Before reggae en español legends Cultura Profética hit the stage at their 20th anniversary concert on Tuesday, May 24, DJ Mandraks mixed songs like Chaka Demus & Pliers’ “Murder She Wrote” with Calle 13’s “La Jirafa.” To any old person walking down the street, this might not mean much, but to every person at Terminal 5 that night, it meant everything. Most of us there were Latinos, and that dancehall classic brought us back to middle school dance parties, grinding up against each other as the curfew clock ticked. “La Jirafa” reflects the type of fusion we live for today. These are the same roots Cultura Profética encompasses.
Formed in 1996, Cultura has become a staple on La Isla Del Encanto. If you’ve been to Puerto Rico, chances are you’ve at least heard one of their songs at a restaurant, shop, or blasting from someone’s car. For Puerto Ricans living on the island, Cultura is as Boricua as pastelón and coqui, representative of the island’s roots. Though they deal in a Jamaican-born rhythm, Cultura’s ability to tell the Puerto Rican tale is celebrated as widely as Héctor Lavoe and Frankie Ruiz – it just follows a different beat. For Nuyoricans, Cultura summons feelings of nostalgia for the other island they call home. Cultura’s music taps into what we music lovers revere: romance, heartbreak, escapism, and political injustice. They form part of a longstanding tradition of Latin American reggae bands, like Argentina’s Los Cafres, Chile’s Gondwana, and the Natiruts of Brazil, all of which formed sometime between the late 80s and mid-90s.
Cultura Profética has released nine albums, spanning from studio recordings to live LPs. Their discography includes 2005’s M.O.T.A, which peaked at number 12 on the Billboard Hot 100 Latin album chart; fan favorite La Dulzura; 2011’s 15 Aniversario en Luna Park; and Tribute to the Legend: Bob Marley, a live performance recorded in 2006 at the Tito Puente Amphitheatre in San Juan. They’ve also been featured on multiple compilation albums.
Not only was their 20th anniversary show sold out, but there was also a well-known host on hand: Luis D. Ortiz of Million Dollar Listing fame, who proudly proclaimed he smoked pot for the first time to Cultura and lost his virginity to the band’s music before welcoming them on stage.
Founding members Willy Rodríguez (lead vocalist, bass guitar), Boris Bilbraut (drums, vocals), Eluit González (guitar), and Omar Silva (guitar and bass guitar) – along with keyboardist Juanqui Sulsona, the horn section, backing band, and singers – performed a set similar to their 15th anniversary show at Luna Park, playing their fans’ most beloved songs, while demonstrating exactly why they are one of the best live acts.
“Ritmo Que Pesa” set the mood perfectly as their opening song, before going right into “La Complicidad.” The reggae-loving crowd danced the night away, as Puerto Rican flags and smoke clouds billowed over their heads. And as if we needed an excuse to light up, the band played an extended version of “Sube El Humo” next. Tattoos and dreadlocks bobbed through the crowd, swaying harmoniously to each song. It’s safe to say that almost everyone was smoking, without any concern for getting caught by a security guard. And thanks to the sexy mood, I’m pretty sure every single person there was going to get laid after the show.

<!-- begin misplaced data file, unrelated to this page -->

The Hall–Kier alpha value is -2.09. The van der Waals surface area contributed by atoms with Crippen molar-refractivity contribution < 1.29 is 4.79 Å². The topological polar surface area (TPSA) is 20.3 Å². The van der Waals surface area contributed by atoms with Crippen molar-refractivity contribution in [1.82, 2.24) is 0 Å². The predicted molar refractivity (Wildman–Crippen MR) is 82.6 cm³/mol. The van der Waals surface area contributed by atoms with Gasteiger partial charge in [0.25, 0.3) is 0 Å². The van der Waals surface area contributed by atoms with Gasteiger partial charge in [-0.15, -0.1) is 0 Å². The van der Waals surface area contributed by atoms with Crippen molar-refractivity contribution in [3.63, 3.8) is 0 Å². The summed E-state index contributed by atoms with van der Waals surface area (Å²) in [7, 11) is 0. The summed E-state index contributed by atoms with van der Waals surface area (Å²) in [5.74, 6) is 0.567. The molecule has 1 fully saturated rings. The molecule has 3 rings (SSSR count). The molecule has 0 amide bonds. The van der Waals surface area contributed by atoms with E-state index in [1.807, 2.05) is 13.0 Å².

The band transformed every song into an extended jam session, giving each member an opportunity to showcase their musical talents in other genres like jazz, bossa nova, tango, salsa, and even hip-hop. Throughout the night, Cultura also went back in time to their cover band roots, paying tribute to Bob Marley’s “Buffalo Soldier” and Roy Ayers’ “Everybody Loves the Sunshine.”
They also performed some of their more recent songs, like “Saca, Prende y Sorprende,” which branched off into El General’s “Tu Pum Pum” for a hot second, as well as the more political “Le Da Igual.” Before leaving the stage, Rodríguez introduced “Despertador Solar,” a song he wrote about being a father, which hasn’t made it on to an album yet, but the band has been performing live this past tour.
Cultura is known to perform the reggae festival circuit in Puerto Rico and Latin America, only tapping into the North American market within the past couple of years, and mostly sticking to Florida-based gigs. But two years ago they played their first New York City show at the Highline Ballroom. It sold out and soon a second night was added. The love and loyalty of New York fans was in full effect on Tuesday, and it seemed the promoters were anticipating this; Terminal 5 has a max capacity of 3,000, while Highline Ballroom only hosts 700.
But even more impressive was that the show was also live streamed by TIDAL, as the streaming giant continues to add Latino content to their platform. Cultura even curated an exclusive playlist for TIDAL prior to Tuesday’s show. The collection included tracks by Al Green, Toots and the Maytals, and D’Angelo.
Selling out Terminal 5 is a true testament to the legacy Cultura is forging 20 years after its inception, as well as their fans’ loyalty. The band hasn’t released a full-length studio album since 2010’s La Dulzura. But not to worry, Willy Rodríguez promised the crowd more when he declared that this anniversary party wasn’t a celebration of the past 20 years, but rather a sign of what’s to come from the band in the next two decades. With their unwavering fan base, the sky’s the limit for Cultura – not just in Puerto Rico and New York, but for Latinos all over the world.